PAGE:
The Doctor (1891) by Sir Luke Fildes was an enormously popular painting that often could be found hanging in doctors’ waiting rooms in the latter part of the Victorian period. The painting depicts the bedside manner of a caring physician as if he is to ensure the peaceful death of the fisherman’s child in his charge. Jalland (1999) suggests that the painting serves to idealize a death that was more often than not anything but peaceful in addition to perpetuating the myth that caring doctors were always within the reach of poor folk.
The Art of War
Several important figures in the history of Western Art have attempted representations of war and the death that it entails. Peter Paul Reubens’ The Consequences of War (1637-38) creates an idealized image of the ill effects of war that tends toward the Romantic, perhaps ahead of its time. The painter invokes the fickle gods of Roman mythology as they intervene in the fate of Reubens’ Europe. Reubens is known to have offered his own in-depth analysis of the painting in a letter to a friend. In Death and the Humanities (1984), the author offers a summary of the painter’s vision:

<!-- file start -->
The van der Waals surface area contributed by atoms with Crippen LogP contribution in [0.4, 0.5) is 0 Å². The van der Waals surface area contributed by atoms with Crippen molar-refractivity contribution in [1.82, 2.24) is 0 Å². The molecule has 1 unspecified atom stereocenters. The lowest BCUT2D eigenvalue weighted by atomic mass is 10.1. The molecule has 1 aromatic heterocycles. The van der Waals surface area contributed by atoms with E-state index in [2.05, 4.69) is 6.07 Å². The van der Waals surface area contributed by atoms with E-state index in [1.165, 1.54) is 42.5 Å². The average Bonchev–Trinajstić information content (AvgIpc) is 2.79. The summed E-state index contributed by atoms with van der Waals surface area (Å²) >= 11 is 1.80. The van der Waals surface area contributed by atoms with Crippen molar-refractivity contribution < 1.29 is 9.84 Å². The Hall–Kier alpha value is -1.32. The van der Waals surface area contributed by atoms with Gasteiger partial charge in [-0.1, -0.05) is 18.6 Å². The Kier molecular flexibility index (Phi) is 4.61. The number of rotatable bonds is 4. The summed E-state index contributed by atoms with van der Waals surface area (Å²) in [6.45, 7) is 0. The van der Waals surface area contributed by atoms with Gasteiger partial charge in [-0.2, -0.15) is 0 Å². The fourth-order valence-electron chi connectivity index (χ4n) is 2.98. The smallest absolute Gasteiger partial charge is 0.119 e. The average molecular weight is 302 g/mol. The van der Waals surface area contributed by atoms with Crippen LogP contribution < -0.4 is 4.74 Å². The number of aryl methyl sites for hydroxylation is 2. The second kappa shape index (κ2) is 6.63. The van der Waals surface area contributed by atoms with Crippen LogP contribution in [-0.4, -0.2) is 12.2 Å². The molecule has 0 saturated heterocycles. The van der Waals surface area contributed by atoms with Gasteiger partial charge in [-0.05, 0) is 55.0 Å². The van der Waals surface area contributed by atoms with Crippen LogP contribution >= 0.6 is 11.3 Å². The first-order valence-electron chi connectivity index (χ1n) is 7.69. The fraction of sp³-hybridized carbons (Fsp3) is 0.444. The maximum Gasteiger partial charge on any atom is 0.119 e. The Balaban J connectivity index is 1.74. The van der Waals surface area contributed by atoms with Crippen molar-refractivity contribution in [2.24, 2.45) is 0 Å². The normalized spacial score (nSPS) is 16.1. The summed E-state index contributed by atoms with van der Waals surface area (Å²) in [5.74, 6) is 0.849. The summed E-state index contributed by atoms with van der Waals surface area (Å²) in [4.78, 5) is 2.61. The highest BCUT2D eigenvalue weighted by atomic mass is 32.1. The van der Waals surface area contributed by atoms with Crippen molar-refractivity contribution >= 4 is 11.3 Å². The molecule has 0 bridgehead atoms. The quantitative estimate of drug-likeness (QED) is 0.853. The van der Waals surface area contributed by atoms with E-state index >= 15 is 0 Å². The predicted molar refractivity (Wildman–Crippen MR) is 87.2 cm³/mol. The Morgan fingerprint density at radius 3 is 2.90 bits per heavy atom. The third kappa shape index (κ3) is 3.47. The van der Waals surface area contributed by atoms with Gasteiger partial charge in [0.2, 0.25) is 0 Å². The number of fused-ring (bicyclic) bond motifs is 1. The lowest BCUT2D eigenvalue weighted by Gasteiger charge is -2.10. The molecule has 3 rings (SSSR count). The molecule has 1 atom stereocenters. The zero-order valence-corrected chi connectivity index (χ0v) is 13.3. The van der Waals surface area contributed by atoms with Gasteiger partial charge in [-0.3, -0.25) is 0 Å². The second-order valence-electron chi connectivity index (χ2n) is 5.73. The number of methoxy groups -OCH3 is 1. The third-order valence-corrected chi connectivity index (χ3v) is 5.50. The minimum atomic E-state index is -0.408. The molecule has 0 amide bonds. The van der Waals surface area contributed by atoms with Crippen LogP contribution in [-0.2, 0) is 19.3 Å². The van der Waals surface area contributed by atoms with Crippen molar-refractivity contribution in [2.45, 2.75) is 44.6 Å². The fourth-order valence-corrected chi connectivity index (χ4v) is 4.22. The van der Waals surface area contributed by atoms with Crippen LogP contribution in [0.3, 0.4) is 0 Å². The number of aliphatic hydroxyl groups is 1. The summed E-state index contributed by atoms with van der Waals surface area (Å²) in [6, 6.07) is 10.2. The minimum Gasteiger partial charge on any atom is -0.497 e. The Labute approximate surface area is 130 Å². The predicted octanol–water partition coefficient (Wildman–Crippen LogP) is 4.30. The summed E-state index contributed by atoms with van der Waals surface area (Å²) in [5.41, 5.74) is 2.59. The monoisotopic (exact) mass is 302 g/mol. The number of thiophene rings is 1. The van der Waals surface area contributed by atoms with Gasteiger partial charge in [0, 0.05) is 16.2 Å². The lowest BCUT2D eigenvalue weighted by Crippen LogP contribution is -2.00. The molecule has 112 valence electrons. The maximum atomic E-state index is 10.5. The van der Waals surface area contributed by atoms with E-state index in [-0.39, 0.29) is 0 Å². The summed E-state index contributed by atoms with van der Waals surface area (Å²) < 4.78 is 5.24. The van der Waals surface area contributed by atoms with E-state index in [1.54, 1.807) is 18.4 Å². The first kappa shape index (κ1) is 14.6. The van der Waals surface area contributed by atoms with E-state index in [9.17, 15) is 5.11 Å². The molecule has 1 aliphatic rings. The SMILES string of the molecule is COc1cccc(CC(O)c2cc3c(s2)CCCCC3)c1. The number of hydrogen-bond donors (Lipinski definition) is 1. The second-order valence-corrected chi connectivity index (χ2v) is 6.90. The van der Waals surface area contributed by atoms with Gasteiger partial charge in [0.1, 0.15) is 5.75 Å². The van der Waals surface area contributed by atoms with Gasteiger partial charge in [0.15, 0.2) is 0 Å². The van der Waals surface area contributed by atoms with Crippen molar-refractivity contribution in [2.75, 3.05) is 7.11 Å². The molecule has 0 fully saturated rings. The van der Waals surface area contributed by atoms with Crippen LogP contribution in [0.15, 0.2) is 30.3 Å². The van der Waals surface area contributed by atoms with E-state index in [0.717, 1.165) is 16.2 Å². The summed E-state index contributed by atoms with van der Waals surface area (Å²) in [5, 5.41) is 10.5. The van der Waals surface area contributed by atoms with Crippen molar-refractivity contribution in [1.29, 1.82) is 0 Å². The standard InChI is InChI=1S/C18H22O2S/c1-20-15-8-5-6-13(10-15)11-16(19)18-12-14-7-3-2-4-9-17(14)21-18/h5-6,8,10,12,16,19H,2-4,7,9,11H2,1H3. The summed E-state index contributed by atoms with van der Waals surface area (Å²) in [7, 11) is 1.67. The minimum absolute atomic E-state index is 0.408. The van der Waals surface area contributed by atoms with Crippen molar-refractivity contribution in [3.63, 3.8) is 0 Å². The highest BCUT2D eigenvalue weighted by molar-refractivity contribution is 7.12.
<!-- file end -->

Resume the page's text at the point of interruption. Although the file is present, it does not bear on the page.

Because it is the lightest, the figure that first catches the eye is that of Venus surrounded by cupids. Exerting all her powers of persuasion, she is grasping the arm of the dark figure of Mars, trying to restrain him. He has thrust open the temple of war and, brandishing his sword, is threatening the world with disaster. He is urged forward by the figures of Fury, Pestilence, and Famine. All about him lie symbols of the destruction of human culture. Harmony, with a broken lute, sits on the ground with her back to the viewer. The mother and child, symbols of the helpless, attempt to escape. A figure representing an architect for enterprises of peace lies upon his back, his instruments scattered. Books are trampled under the foot of Mars; the olive branch lies wilting on the ground. The wailing woman next to Venus is, allegorically, Europe, victim of plunder, outrage, and misery. (Scholl 1984:81-82)Francisco Goya is certainly an artist that must be mentioned when reviewing the most important works that depict the ravages of war. Goya, in 1814, produced a number of etchings that serve to illustrate the devastation left in the wake of Napoleon’s path when his troops invaded Spain. Goya specifically chose the medium of etching for its potential to be reproduced and made accessible to the public. The artist was intent on using his work as a means of resistance propaganda to show the heinous victimization of the Spanish citizenry and the callousness and indifference of the aggressors.